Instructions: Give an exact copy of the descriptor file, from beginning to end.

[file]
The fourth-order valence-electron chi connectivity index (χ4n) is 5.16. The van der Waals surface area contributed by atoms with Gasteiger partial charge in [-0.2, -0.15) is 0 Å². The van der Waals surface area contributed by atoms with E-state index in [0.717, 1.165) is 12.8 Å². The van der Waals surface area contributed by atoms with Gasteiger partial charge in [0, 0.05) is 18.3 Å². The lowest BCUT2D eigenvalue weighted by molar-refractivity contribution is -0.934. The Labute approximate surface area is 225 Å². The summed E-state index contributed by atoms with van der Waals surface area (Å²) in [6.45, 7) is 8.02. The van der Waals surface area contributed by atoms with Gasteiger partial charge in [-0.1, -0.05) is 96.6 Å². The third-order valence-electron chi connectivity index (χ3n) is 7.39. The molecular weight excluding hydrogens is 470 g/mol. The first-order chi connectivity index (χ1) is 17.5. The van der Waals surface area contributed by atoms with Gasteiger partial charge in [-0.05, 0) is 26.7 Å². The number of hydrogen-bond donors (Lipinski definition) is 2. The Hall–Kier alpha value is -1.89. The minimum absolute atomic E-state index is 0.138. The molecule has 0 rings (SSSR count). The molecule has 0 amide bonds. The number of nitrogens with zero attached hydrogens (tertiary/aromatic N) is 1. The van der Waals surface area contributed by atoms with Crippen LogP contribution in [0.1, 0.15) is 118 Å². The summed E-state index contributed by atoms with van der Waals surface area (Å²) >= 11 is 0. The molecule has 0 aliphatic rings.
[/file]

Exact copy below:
The fourth-order valence-electron chi connectivity index (χ4n) is 5.16. The van der Waals surface area contributed by atoms with Gasteiger partial charge in [-0.2, -0.15) is 0 Å². The van der Waals surface area contributed by atoms with E-state index in [0.717, 1.165) is 12.8 Å². The van der Waals surface area contributed by atoms with Gasteiger partial charge in [0, 0.05) is 18.3 Å². The lowest BCUT2D eigenvalue weighted by molar-refractivity contribution is -0.934. The Labute approximate surface area is 225 Å². The summed E-state index contributed by atoms with van der Waals surface area (Å²) in [6.45, 7) is 8.02. The van der Waals surface area contributed by atoms with Gasteiger partial charge in [-0.1, -0.05) is 96.6 Å². The third-order valence-electron chi connectivity index (χ3n) is 7.39. The molecular weight excluding hydrogens is 470 g/mol. The first-order chi connectivity index (χ1) is 17.5. The van der Waals surface area contributed by atoms with Gasteiger partial charge in [-0.05, 0) is 26.7 Å². The number of hydrogen-bond donors (Lipinski definition) is 2. The Hall–Kier alpha value is -1.89. The minimum absolute atomic E-state index is 0.138. The molecule has 0 rings (SSSR count). The molecule has 0 amide bonds. The number of nitrogens with zero attached hydrogens (tertiary/aromatic N) is 1. The van der Waals surface area contributed by atoms with Crippen LogP contribution in [0.1, 0.15) is 118 Å². The summed E-state index contributed by atoms with van der Waals surface area (Å²) >= 11 is 0. The molecule has 0 aliphatic rings.